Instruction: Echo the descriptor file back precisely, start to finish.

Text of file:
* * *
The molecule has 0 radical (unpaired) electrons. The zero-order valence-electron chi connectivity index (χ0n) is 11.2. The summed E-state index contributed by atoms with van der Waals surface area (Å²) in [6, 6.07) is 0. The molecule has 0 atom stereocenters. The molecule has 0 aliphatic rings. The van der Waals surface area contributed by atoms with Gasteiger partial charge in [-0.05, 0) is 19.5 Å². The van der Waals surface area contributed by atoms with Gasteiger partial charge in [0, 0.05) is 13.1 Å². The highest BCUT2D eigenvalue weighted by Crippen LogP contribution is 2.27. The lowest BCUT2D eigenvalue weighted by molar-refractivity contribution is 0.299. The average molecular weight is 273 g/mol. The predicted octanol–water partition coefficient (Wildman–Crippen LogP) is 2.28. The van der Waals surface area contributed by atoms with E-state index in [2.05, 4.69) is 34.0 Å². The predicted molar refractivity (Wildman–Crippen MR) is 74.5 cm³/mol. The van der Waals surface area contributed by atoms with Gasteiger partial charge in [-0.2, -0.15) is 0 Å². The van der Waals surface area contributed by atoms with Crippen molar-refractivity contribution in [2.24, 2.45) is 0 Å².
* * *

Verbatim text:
The molecule has 0 radical (unpaired) electrons. The zero-order valence-electron chi connectivity index (χ0n) is 11.2. The summed E-state index contributed by atoms with van der Waals surface area (Å²) in [6, 6.07) is 0. The molecule has 0 atom stereocenters. The molecule has 0 aliphatic rings. The van der Waals surface area contributed by atoms with Gasteiger partial charge in [-0.05, 0) is 19.5 Å². The van der Waals surface area contributed by atoms with Gasteiger partial charge in [0, 0.05) is 13.1 Å². The highest BCUT2D eigenvalue weighted by Crippen LogP contribution is 2.27. The lowest BCUT2D eigenvalue weighted by molar-refractivity contribution is 0.299. The average molecular weight is 273 g/mol. The predicted octanol–water partition coefficient (Wildman–Crippen LogP) is 2.28. The van der Waals surface area contributed by atoms with E-state index in [2.05, 4.69) is 34.0 Å². The predicted molar refractivity (Wildman–Crippen MR) is 74.5 cm³/mol. The van der Waals surface area contributed by atoms with Gasteiger partial charge in [-0.2, -0.15) is 0 Å². The van der Waals surface area contributed by atoms with Crippen molar-refractivity contribution in [2.24, 2.45) is 0 Å².